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Mountain Journal

Environment, news, culture from the Australian Alps

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alpine environment

The Mountain Legacy Project

The Mountain Legacy Project, or MLP, is “an interdisciplinary collaboration focused on exploring change in Canada’s mountain environments. Utilizing over 140,000 images taken by land surveyors from 1861 – 1953, MLP researchers seek to re-photograph these images as accurately as possible and make the resulting image pairs available for further investigation”.

It compares the original landscape shown in the early photos with ones taken in the same place over the past few years. It allows you look at the changes in many thousands of places – mountains, valleys and so on – over time. And the results are incredible. While it documents the development of towns, roads, changes in land management, the impact of logging operations and wildfire, etc, the most striking aspect is the change to snowpack and ice fields during this time.

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Rabbits adapting to eat snow gum leaves

This is a worrying development. Research by the legendary Ken Green shows that rabbits are now moving into snowy mountainous areas by adapting to survive on snow gum leaves when there is limited availability of grass. These are generally toxic to most animals.

The following article by Alice Klein comes from New Scientist.

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Alpine Ecology Course 2017

The Research Centre for Applied Alpine Ecology is pleased to announce details of its 2017 Alpine Ecology Course.  This is an exciting opportunity to learn about the plants, animals, land-forms and soils that make up alpine ecosystems. The course is designed for people who are involved in natural resource management or conservation activities in alpine and other natural environments.

It will be held on the Bogong High Plains from the 5th – 10th February 2017.

Further information available here.

Deer hunters want more access to Victorian wilderness

There is currently a parliamentary inquiry in Victoria into the control of invasive animals on Crown land. It is due to report back in March 2017.

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Keep an eye out for willows and other weeds

The following comes from Parks Victoria.

Help us eradicate willow and other noxious weeds from the Baw Baw and Alpine National Parks by participating in the West Gippsland Peatland Community Threat Surveillance Program, keeping an eye out for willows while you are visiting.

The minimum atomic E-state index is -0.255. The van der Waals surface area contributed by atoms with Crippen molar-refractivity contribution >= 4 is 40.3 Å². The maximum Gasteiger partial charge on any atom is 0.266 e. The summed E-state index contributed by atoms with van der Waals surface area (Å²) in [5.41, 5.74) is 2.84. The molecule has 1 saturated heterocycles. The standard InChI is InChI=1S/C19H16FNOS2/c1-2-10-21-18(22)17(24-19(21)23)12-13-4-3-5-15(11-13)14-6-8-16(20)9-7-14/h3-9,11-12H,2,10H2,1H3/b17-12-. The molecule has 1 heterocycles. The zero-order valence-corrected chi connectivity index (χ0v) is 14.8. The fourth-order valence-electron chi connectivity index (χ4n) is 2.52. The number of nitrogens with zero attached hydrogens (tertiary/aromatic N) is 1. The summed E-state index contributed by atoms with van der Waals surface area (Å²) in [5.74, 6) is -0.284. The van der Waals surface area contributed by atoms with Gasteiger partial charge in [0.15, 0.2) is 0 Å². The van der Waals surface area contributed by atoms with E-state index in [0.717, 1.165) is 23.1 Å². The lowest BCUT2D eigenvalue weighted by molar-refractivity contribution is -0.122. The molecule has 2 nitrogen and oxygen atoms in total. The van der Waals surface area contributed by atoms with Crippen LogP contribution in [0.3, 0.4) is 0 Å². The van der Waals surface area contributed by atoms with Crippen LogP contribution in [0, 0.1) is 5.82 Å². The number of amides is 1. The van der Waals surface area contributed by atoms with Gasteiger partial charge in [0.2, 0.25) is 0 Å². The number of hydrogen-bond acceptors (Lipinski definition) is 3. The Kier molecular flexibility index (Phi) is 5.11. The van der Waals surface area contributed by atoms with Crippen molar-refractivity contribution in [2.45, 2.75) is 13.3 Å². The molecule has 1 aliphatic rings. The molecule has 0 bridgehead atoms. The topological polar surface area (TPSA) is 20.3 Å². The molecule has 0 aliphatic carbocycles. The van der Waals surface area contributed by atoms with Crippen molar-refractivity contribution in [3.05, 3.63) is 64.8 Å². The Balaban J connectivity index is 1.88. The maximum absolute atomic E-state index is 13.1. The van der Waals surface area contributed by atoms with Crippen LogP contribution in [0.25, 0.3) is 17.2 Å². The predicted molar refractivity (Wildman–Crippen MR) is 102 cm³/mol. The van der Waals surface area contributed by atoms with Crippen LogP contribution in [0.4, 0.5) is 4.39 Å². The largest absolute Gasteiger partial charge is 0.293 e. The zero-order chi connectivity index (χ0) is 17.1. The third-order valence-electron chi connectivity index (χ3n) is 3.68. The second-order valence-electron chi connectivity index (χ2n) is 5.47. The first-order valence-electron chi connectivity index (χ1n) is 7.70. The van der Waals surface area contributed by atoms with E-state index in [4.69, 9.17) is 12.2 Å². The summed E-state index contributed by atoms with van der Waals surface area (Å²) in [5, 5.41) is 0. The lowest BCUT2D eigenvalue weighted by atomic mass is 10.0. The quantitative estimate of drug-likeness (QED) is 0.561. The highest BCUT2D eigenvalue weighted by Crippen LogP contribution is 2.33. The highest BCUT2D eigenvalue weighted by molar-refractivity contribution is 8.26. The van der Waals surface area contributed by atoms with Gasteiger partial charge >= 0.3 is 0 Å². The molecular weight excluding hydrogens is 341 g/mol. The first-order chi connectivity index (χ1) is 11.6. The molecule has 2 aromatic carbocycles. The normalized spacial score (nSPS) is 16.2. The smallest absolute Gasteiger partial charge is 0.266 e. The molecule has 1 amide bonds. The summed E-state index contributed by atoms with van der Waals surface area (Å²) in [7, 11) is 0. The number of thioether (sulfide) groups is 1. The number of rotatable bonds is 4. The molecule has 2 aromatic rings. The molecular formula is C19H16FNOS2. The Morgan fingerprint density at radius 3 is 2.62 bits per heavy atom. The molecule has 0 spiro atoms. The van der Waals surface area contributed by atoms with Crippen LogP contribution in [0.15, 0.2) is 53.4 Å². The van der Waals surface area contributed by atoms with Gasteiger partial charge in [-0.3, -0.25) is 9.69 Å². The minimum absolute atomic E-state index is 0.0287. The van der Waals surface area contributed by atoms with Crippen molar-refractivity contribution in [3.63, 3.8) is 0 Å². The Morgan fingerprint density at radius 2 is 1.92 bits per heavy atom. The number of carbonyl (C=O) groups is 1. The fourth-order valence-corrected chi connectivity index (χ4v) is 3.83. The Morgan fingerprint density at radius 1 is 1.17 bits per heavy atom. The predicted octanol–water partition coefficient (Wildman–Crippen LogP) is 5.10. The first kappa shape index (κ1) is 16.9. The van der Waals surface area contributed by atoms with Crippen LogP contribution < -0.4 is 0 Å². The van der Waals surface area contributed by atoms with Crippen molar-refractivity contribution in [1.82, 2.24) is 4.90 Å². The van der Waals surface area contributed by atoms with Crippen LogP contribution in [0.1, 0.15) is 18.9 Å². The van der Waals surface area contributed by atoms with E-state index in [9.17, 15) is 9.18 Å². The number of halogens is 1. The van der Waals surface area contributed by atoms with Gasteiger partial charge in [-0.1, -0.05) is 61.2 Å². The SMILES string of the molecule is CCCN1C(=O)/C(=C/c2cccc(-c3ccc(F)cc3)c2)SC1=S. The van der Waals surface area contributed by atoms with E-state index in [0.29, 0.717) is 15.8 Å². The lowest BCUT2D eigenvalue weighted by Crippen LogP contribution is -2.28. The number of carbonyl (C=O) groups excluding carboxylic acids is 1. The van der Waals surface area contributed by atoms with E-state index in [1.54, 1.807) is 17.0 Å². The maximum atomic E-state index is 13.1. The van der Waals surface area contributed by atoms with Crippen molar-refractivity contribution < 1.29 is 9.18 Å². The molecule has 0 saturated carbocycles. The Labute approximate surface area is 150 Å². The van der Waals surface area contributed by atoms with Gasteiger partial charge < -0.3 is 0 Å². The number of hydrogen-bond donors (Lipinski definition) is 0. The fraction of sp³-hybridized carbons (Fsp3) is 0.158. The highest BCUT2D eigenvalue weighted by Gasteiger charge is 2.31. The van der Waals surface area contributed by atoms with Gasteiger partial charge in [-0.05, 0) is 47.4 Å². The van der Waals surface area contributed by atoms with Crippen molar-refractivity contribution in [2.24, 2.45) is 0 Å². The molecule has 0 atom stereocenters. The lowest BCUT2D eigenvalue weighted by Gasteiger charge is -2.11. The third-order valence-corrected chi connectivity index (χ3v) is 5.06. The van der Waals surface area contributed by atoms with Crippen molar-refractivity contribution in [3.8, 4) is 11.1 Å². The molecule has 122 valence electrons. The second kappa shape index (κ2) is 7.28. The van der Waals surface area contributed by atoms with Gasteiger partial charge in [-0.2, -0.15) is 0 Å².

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Mt Stirling tree gets a nomination

If you’ve ever walked up Mt Stirling, its very hard to miss the ‘Stirling tree’ – a lone snow gum that stands towards the south peak of the mountain and is visible from the four wheel drive track that passes over the summit.

I often sit by the tree and never fail to be amazed by how many 4WD’s drive over the mountain, without the occupants ever stopping, let alone walking around. The views from Mt Stirling are superb, sitting in a huge ring of mountains that stretch from Mt Skene around to Howitt, all the way across to Buffalo Plateau. The tree draws your gaze and is a popular spot for many walkers as they wander around the summit area.

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Parks Victoria Volunteer Track Ranger Program

Last year Parks Victoria (PV) ran a Volunteer Track Ranger Program in north east Victoria. They received a very positive response from both the people who volunteered and those who were out hiking in the areas where volunteer rangers were present. PV has decided to run the program again this year and is seeking expressions of interest from suitably qualified people.

Being involved in the program will enable participants to expand their volunteer experience while exploring some of the remote terrains and campsites in the Alpine National Park. This helps Parks Victoria during peak times of visitation.

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‘Road to Nowhere’ rejected

Mountain Journal has previously reported on the plans to build a “Buller Stirling Link Rd” between the two mountains. It has been argued by the proponent (Mt Buller Resort Management) that the road will provide a second escape route off the mountain should a bushfire or land slide close the main road from Mirimbah to Mt Buller. There has been the argument that a link road will encourage more tourists in the ‘green season’ as it is sometimes argued that tourists don’t like going up a dead end road (this argument was used in the unsuccessful campaign to put a road in from the Baw Baw village and across the Baw Baw plateau).

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New developments on Ben Lomond?

A feasibility study has released which looks at the potential for further development at the Ben Lomond ski field in north eastern Tasmania. It is called Investment in Ben Lomond Skifield Northern Tasmania. It was produced for a range of clients including local government councils, Tourism Northern Tasmania, the Tasmanian Parks and Wildlife Service and the Ben Lomond Committee. The committee is composed of the club / lodge and business operators at Ben Lomond and acts as a lobby group for the Ben Lomond skifield.

It proposes some significant developments be undertaken on the plateau in order to make the ski fields viable and extend the ‘green season’ attraction of the mountain. It identifies the likely financial costs of these developments without suggesting a source of finance. It points out that the development will lead to economic benefits across north western Tasmania rather than just the skifield itself. However, while noting the environmental impacts which could come with these developments, it makes no attempt to quantify these.

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